Turkish health policies: past, present, and future
AuthorOğuz, Ahmet Bünyan
MetadataShow full item record
CitationOğuz, A. B. (2020). Turkish health policies: past, present, and future. Social Work in Public Health, 1-17. doi:10.1080/19371918.2020.1806167
In this article, health policies in Turkey from the 1900s to the present are reviewed in light of the available data on the number of health institutions, life expectancy, infant mortality, and state budget allocation. While a significant quantitative development is observed in the provision of health services, the state by far maintained a leading role in the provision of health services until the 1980s, when an initially weak but steady deviation began, significantly increasing its pace from 2002 and creating a new path where the private sector raised its share with the extensive implementation of neoliberal economic policies. The emergence of public-private partnership projects as a financing tool in the health sector, with various models from the 1990s around the world, found its place in the Turkish health system in the form of city hospitals from 2013, creating a new deviation in the provision of health services by the state.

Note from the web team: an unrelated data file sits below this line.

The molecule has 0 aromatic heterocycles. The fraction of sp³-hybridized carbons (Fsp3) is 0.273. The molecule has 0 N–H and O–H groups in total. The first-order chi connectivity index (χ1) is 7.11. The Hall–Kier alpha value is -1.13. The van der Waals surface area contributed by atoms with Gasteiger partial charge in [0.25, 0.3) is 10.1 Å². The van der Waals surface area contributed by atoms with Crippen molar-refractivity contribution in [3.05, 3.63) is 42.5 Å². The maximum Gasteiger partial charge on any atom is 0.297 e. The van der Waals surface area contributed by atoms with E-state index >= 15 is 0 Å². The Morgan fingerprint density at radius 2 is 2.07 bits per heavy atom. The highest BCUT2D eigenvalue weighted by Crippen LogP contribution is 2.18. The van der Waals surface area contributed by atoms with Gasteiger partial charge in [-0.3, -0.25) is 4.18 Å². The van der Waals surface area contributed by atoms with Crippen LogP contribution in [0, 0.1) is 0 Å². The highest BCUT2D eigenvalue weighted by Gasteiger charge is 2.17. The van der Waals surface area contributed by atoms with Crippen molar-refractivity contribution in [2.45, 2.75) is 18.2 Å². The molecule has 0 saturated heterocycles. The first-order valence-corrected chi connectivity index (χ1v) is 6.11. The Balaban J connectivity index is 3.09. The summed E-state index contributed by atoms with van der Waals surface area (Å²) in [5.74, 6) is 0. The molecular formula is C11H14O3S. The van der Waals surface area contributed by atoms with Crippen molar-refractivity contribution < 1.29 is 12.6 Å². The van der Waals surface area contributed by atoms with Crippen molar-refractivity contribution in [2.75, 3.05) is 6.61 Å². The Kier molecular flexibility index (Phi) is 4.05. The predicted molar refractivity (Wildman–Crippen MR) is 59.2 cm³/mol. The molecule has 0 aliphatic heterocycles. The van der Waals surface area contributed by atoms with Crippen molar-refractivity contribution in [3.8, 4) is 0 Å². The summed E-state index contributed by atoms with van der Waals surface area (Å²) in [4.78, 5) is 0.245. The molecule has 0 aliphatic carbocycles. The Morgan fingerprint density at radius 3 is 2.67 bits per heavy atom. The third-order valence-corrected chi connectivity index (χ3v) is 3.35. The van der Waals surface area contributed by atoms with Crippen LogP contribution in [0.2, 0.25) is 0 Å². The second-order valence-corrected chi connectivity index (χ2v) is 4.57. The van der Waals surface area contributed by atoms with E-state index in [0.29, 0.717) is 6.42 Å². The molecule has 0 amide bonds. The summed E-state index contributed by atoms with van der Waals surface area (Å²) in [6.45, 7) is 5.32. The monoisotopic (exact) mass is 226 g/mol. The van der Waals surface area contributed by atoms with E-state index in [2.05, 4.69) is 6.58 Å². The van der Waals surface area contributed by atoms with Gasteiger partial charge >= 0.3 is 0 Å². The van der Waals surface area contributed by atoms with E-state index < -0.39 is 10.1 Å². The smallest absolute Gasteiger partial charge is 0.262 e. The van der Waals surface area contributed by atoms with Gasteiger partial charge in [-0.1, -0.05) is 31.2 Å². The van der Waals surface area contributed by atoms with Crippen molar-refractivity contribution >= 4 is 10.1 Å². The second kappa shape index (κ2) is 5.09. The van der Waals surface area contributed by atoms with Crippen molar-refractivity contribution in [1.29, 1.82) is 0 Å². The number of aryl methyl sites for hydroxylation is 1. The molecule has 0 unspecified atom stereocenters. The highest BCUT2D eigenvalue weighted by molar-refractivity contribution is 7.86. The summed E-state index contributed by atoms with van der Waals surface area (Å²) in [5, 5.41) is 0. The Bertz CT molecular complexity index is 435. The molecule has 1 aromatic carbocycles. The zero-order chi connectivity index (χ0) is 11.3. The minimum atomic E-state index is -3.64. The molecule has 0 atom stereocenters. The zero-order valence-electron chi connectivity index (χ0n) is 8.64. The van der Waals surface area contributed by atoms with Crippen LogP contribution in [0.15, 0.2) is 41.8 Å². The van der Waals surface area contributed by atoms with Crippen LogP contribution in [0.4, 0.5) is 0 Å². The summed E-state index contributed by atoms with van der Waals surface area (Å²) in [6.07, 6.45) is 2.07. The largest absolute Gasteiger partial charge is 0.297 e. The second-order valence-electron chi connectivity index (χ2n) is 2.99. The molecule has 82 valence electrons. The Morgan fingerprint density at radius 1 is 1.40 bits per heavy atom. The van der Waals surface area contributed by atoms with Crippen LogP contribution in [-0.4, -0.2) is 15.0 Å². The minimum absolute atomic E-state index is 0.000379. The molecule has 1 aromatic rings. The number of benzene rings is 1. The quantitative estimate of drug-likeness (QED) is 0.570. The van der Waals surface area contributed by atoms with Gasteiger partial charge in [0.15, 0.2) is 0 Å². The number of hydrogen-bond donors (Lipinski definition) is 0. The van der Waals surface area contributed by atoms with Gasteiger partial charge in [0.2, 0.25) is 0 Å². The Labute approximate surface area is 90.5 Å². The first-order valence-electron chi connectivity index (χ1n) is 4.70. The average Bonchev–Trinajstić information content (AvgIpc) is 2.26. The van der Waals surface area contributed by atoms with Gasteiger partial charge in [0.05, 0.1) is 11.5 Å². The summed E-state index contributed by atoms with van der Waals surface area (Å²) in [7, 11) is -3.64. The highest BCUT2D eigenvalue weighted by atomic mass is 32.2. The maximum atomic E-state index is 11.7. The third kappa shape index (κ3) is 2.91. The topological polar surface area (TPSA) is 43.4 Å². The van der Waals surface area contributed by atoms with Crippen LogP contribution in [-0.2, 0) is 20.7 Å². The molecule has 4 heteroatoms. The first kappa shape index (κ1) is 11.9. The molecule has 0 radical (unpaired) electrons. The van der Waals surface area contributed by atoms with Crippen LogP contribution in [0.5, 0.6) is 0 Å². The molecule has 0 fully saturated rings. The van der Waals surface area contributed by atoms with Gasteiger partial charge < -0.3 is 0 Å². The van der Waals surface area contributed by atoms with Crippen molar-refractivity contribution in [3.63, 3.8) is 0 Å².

SourceSocial Work in Public Health
The following license files are associated with this item: